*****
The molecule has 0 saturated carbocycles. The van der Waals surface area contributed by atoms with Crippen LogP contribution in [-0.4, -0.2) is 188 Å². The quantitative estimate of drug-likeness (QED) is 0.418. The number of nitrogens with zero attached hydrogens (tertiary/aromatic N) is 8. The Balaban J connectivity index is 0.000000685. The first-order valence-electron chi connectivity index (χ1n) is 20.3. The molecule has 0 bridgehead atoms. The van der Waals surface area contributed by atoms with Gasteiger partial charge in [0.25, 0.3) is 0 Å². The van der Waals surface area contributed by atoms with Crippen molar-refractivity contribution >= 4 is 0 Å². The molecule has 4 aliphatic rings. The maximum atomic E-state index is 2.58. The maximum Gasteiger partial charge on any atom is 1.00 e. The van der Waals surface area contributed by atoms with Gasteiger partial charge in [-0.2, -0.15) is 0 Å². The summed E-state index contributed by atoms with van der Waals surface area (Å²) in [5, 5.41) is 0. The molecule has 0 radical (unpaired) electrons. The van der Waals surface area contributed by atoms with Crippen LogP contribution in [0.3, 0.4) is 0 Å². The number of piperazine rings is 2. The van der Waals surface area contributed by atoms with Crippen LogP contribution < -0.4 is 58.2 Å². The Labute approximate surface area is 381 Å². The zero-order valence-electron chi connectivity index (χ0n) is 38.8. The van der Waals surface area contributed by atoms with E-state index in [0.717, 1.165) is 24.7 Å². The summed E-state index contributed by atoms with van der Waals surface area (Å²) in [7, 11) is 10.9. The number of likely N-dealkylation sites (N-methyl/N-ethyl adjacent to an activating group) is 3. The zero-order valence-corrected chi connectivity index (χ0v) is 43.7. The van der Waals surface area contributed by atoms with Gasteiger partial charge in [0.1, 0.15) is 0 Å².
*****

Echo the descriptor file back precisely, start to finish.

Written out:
The molecule has 0 saturated carbocycles. The van der Waals surface area contributed by atoms with Crippen LogP contribution in [-0.4, -0.2) is 188 Å². The quantitative estimate of drug-likeness (QED) is 0.418. The number of nitrogens with zero attached hydrogens (tertiary/aromatic N) is 8. The Balaban J connectivity index is 0.000000685. The first-order valence-electron chi connectivity index (χ1n) is 20.3. The molecule has 0 bridgehead atoms. The van der Waals surface area contributed by atoms with Gasteiger partial charge in [0.25, 0.3) is 0 Å². The van der Waals surface area contributed by atoms with Crippen molar-refractivity contribution >= 4 is 0 Å². The molecule has 4 aliphatic rings. The maximum atomic E-state index is 2.58. The maximum Gasteiger partial charge on any atom is 1.00 e. The van der Waals surface area contributed by atoms with Gasteiger partial charge in [-0.2, -0.15) is 0 Å². The summed E-state index contributed by atoms with van der Waals surface area (Å²) in [5, 5.41) is 0. The molecule has 0 radical (unpaired) electrons. The van der Waals surface area contributed by atoms with Crippen LogP contribution in [0.3, 0.4) is 0 Å². The number of piperazine rings is 2. The van der Waals surface area contributed by atoms with Crippen LogP contribution < -0.4 is 58.2 Å². The Labute approximate surface area is 381 Å². The zero-order valence-electron chi connectivity index (χ0n) is 38.8. The van der Waals surface area contributed by atoms with E-state index in [0.717, 1.165) is 24.7 Å². The summed E-state index contributed by atoms with van der Waals surface area (Å²) in [7, 11) is 10.9. The number of likely N-dealkylation sites (N-methyl/N-ethyl adjacent to an activating group) is 3. The zero-order valence-corrected chi connectivity index (χ0v) is 43.7. The van der Waals surface area contributed by atoms with Gasteiger partial charge in [0.1, 0.15) is 0 Å².